Jumpers in May (and four of the best sustainable knitwear brands)

— by Alyson Walsh

Photo: Neil Mackenzie Matthews


Ne’er cast a clout till May is out; as my mum always says. And now we’re spending more time socialising outdoors, this proverb has ne’er felt more pertinent. After the frostiest April on record, jumpers and cardigans are not being packed away and moth-proofed just yet. Over the long weekend, I helped my friend to erect a gazebo in her garden, it’s been blowing a gale ever since so I hope it hasn’t relocated to to the south coast like the rest of London. No matter how much I’d like to spring into spring the unpredictable weather combined with open-air living means it pays to be prepared. And the gazebo certainly helped keep the heat in, or maybe that was a wine-induced menopausal flush…

While this outfit may give the impression that I lost the style plot at some point during the pandemic, the half-dressed up, half- locked-down combination is intentional. I’ve been experimenting more as we slowly return to normal life, playing around with new combinations and giving old clothes a good airing – and enjoying the process. Having held onto these ancient Adidas track pants for decades waiting for the return of retro sportswear – I’m pleased to announce that thanks to designer Grace Wales-Bonner’s recent collaboration with the three-stripe company, that time is now. Add a lovely Vreeland Red jumper from Navygrey (a very generous gift), a pair of chain detail loafers and a pussy bow blouse (loafers are Russell & Bromley, blouse from LK Bennett; borrowed for a recent Telegraph shoot & returned) for a fine blend of sporty and posh. Mmm…hang on a minute, let’s call this mash-up Sport Couture, instead.

If you’re thinking of buying a new cardi or jumper for summer in the unpredictable northern hemisphere, here are four small, sustainable brands to look out for:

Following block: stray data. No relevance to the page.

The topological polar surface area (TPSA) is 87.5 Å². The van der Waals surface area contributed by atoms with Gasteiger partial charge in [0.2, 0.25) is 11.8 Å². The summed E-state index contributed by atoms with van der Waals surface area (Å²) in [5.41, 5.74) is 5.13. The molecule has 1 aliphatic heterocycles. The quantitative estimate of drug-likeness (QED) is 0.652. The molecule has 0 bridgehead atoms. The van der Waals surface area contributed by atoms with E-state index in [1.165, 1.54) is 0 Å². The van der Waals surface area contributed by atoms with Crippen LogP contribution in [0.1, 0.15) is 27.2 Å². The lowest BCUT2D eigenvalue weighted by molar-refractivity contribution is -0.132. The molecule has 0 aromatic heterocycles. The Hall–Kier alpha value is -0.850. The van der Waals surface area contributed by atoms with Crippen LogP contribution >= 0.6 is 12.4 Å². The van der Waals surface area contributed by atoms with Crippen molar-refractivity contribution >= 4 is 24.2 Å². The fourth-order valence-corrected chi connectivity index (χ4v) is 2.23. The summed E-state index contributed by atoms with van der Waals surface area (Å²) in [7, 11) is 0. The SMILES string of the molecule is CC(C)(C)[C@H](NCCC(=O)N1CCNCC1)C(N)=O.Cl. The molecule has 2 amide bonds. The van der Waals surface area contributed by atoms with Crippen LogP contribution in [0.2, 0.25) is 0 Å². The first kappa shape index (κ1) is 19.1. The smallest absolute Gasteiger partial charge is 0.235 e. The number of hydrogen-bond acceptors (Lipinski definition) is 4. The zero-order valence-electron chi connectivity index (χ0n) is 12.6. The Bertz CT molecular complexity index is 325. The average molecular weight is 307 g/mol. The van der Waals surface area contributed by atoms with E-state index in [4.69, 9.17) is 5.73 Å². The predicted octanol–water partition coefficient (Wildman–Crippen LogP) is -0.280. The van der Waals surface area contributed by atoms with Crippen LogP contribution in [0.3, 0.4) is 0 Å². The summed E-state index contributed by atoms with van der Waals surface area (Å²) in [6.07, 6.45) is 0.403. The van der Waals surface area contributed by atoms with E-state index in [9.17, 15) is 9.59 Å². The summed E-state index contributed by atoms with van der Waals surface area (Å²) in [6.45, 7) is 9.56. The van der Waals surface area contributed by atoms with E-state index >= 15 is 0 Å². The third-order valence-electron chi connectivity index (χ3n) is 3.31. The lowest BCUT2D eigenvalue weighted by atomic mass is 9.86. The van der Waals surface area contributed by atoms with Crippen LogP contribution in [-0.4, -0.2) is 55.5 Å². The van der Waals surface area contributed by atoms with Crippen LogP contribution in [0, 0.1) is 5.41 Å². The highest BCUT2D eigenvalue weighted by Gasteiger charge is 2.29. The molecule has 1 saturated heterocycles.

The V Neck by Navygrey


After working as a TV researcher for David Frost, unable to find a simple crew neck sweater to suit her needs, Rachel Carvell-Spedding turned her investigative skills to knitwear. Inspired by her mum’s classic navy, round-neck jumper and grandpa’s beige cardigan, she wanted to create simple, timeless designs to transcend generations. ‘If we were cold as children, my mum would tell my sister and me to “put a jumper on”,’ says the founder, a fellow northerner, who was born in Southport and grew up in Formby, ‘ and if we were already wearing one, she’s tell us “to put another jumper on.”‘ The beautiful Navygrey knit I’m wearing in the photo is called The Traditional. ‘Good jumpers, made better’  now there’s a slogan you can’t argue with.


Made in north London using cashmere yarn from Loro Piana in Italy and realised by a French designer, there’s a lovely European flavour to this luxury knitwear brand. Aethel is named after co-founder Tim Ewington’s grandmother who was born in 1900 and worked in a clothes shop. Co-founder Jenny Milligan has the environmental credentials, she worked for the Department For Energy and Climate Change and was part of the UK negotiating team for international conferences. Explaining the cost of producing each garment, the website states, ‘ Luxury brands mark up eight times, or more. We mark up two to two and a half times. Although our products are still expensive, we believe they’re good value for money.’ Aethel means ‘noble’ and ‘honourable’ in Anglo Saxon.

Sheep Inc

This company talks about being carbon negative rather than neutral. The fashion industry is not doing enough and so Sheep Inc’s aim is to offset more carbon dioxide than they produce. Working with the most sustainable farmers, using renewable energy and funding biodiversity projects such as the on-going protection of the Amazon Rainforest, all feed into this plan. To encourage customers to become more considerate consumers, each jumper has a tag with a unique serial number, when scanned into a smart phone this reveals the manufacturing process, the carbon footprint, the name of the sheep and how it’s getting on. More information HERE.


Agnes merino cropped crew neck from & Daughter

& Daughter

Buffy Reid is the ‘& Daughter,’ a former fashion PR who together with her father established this family-run knitwear label in 2013. The combination of over-50 years experience in the knitwear industry (Columbus her dad spent his entire career in the business ) together with style credentials and slow batch production resulted in a collection of beautiful knitwear handmade in Scotland and Ireland. Last year, & Daughter diversified to include a selection of cool summer dresses in woven organic cotton, and this year linen knitwear has been added to the mix.

Available from Net Sustain at Net-a-Porter and & Daughter.


More Sport Couture, here…


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  Ne’er cast a clout till May is out; as my mum always says. And now we’re spending more time socialising outdoors, this proverb has ne’er felt more pertinent.